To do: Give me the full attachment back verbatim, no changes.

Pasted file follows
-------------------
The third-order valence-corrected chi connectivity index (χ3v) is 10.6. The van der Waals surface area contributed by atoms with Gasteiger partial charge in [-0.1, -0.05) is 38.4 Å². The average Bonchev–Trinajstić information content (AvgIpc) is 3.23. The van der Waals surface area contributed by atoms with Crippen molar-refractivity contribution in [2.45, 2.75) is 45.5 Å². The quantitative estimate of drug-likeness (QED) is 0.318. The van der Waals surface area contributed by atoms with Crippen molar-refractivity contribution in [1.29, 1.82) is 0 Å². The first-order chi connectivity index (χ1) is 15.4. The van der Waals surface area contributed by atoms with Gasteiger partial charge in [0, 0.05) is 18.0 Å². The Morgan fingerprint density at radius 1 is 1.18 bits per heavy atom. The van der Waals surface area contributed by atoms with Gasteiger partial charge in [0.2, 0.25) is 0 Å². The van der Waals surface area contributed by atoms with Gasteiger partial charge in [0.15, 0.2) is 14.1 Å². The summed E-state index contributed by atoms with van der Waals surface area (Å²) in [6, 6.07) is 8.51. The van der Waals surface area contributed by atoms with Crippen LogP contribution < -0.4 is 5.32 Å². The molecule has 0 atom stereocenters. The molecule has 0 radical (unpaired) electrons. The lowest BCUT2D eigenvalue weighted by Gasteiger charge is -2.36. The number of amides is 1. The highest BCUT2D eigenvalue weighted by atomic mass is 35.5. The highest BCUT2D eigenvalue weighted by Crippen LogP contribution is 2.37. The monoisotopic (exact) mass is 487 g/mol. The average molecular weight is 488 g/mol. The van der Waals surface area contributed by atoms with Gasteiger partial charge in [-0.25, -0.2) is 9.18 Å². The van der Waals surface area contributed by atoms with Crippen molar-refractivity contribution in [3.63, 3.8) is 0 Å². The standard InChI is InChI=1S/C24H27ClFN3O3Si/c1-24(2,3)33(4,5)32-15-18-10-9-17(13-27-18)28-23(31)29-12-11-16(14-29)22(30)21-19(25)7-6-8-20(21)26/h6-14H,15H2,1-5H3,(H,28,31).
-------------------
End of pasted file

The third-order valence-corrected chi connectivity index (χ3v) is 10.6. The van der Waals surface area contributed by atoms with Gasteiger partial charge in [-0.1, -0.05) is 38.4 Å². The average Bonchev–Trinajstić information content (AvgIpc) is 3.23. The van der Waals surface area contributed by atoms with Crippen molar-refractivity contribution in [2.45, 2.75) is 45.5 Å². The quantitative estimate of drug-likeness (QED) is 0.318. The van der Waals surface area contributed by atoms with Crippen molar-refractivity contribution in [1.29, 1.82) is 0 Å². The first-order chi connectivity index (χ1) is 15.4. The van der Waals surface area contributed by atoms with Gasteiger partial charge in [0, 0.05) is 18.0 Å². The Morgan fingerprint density at radius 1 is 1.18 bits per heavy atom. The van der Waals surface area contributed by atoms with Gasteiger partial charge in [0.2, 0.25) is 0 Å². The van der Waals surface area contributed by atoms with Gasteiger partial charge in [0.15, 0.2) is 14.1 Å². The summed E-state index contributed by atoms with van der Waals surface area (Å²) in [6, 6.07) is 8.51. The van der Waals surface area contributed by atoms with Crippen LogP contribution < -0.4 is 5.32 Å². The molecule has 0 atom stereocenters. The molecule has 0 radical (unpaired) electrons. The lowest BCUT2D eigenvalue weighted by Gasteiger charge is -2.36. The number of amides is 1. The highest BCUT2D eigenvalue weighted by atomic mass is 35.5. The highest BCUT2D eigenvalue weighted by Crippen LogP contribution is 2.37. The monoisotopic (exact) mass is 487 g/mol. The average molecular weight is 488 g/mol. The van der Waals surface area contributed by atoms with Gasteiger partial charge in [-0.25, -0.2) is 9.18 Å². The van der Waals surface area contributed by atoms with Crippen molar-refractivity contribution in [3.63, 3.8) is 0 Å². The standard InChI is InChI=1S/C24H27ClFN3O3Si/c1-24(2,3)33(4,5)32-15-18-10-9-17(13-27-18)28-23(31)29-12-11-16(14-29)22(30)21-19(25)7-6-8-20(21)26/h6-14H,15H2,1-5H3,(H,28,31).